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Google quizzed AGAIN by French data watchdog

CNIL unhappy with previous answers on privacy

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French data regulator Commission Nationale de l'Informatique (CNIL) has demanded more answers from Google over its handling of the data of its users.

The watchdog said it was unhappy with Google's initial response to a 69 questions it submitted to Mountain View earlier this year, following the companies decision to cut and shut it privacy policies into one terms of service document.

However, CNIL is seeking clarity from the search giant on nearly half of the answers it handed over to the regulator, which has been tasked with probing Google on behalf of the EU's independent advisory group the Article 29 Working Party.

Google now has until 8 June to provide clearer answers to 31 questions from CNIL that it described as being "incomplete or approximate".

The watchdog, which signalled last week that it would demand more information from Google, explained why it had done this in a statement on its website yesterday:

The CNIL considers it impossible to know Google's processings of personal data, as well as the links between collected data, purposes and recipients, and that the obligation of information of the data subjects is not respected. The CNIL also notes that Google has not provided a maximum retention period for the data.

Regarding the combination of data across services, the CNIL reiterates its concerns about the purposes and the breadth of these combinations as well as their legal basis. The CNIL would also like to clarify the actual effects of Google's opt-out mechanisms and their validity as a means to exercise the right to oppose.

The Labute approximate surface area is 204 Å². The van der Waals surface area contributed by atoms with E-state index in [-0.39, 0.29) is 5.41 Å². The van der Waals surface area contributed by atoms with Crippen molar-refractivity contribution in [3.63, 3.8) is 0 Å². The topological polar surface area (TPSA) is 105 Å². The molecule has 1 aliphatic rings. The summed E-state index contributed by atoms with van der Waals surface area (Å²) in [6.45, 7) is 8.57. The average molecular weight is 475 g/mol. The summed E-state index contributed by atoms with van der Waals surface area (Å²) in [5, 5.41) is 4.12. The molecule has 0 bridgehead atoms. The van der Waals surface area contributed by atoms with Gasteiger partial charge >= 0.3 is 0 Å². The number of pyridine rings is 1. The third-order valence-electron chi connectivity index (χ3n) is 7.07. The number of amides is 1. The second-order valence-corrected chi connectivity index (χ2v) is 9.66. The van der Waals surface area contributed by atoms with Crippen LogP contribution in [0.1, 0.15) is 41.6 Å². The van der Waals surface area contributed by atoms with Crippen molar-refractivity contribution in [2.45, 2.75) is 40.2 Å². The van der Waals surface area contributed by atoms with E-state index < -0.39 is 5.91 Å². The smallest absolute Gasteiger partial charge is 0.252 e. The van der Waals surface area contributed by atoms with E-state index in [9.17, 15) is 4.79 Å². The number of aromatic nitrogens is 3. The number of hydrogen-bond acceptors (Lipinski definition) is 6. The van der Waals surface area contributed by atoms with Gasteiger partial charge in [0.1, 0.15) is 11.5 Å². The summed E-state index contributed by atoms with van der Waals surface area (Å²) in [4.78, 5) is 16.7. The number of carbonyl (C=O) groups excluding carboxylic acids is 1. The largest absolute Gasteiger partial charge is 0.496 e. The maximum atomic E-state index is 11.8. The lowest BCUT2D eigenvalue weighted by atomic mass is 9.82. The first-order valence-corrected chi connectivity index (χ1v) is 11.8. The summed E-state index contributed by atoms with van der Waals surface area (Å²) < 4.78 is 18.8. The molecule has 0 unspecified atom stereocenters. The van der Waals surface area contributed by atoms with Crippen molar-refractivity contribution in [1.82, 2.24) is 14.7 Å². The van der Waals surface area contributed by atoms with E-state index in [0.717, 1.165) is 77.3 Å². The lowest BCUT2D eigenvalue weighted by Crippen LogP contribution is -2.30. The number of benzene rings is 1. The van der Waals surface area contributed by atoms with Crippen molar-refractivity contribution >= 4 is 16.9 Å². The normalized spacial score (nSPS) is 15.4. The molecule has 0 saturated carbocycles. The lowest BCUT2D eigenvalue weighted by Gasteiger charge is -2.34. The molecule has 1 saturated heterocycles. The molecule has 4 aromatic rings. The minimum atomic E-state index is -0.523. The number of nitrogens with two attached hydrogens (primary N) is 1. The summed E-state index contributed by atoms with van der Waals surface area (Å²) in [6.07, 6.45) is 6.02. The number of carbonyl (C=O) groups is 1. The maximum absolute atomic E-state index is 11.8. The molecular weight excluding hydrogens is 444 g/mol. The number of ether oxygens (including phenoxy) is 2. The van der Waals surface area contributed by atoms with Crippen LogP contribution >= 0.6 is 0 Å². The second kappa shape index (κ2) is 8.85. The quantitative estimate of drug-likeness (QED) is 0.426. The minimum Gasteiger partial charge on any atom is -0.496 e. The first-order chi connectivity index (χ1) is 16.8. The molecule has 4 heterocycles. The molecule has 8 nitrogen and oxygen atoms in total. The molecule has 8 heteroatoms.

Finally, Google has not provided a practical answer on the way the ePrivacy Directive is applied for Google's “passive users”, i.e. the persons who use Google's services (advertising, analytics, +1 button) when they visit third-party websites.

CNIL met with Google representatives on Wednesday, but it didn't reveal that outcome of the confab.

Once the watchdog is satisfied with Google's response, CNIL will present a report to the Article 29 Working Party to "define its position and the potential improvements Google should bring to this policy to comply with the European data protection framework."

Google will be sent conclusions of that "analysis" by mid-July, CNIL said. The watchdog's latest letter to Google is here [PDF].

CNIL's request for more information from Google comes as Europe's competition commissioner this week heaped pressure on the internet kingpin to come up with "remedies" regarding four areas of concern where the company may have been guilty of "abuses of dominance" by allegedly favouring its search engine over its rivals.

But Google is playing hardball with Europe. When quizzed by The Register yesterday, chairman Eric Schmidt refused to be drawn on whether his company would offer up concessions to commissioner Joaquin Almunia. ®

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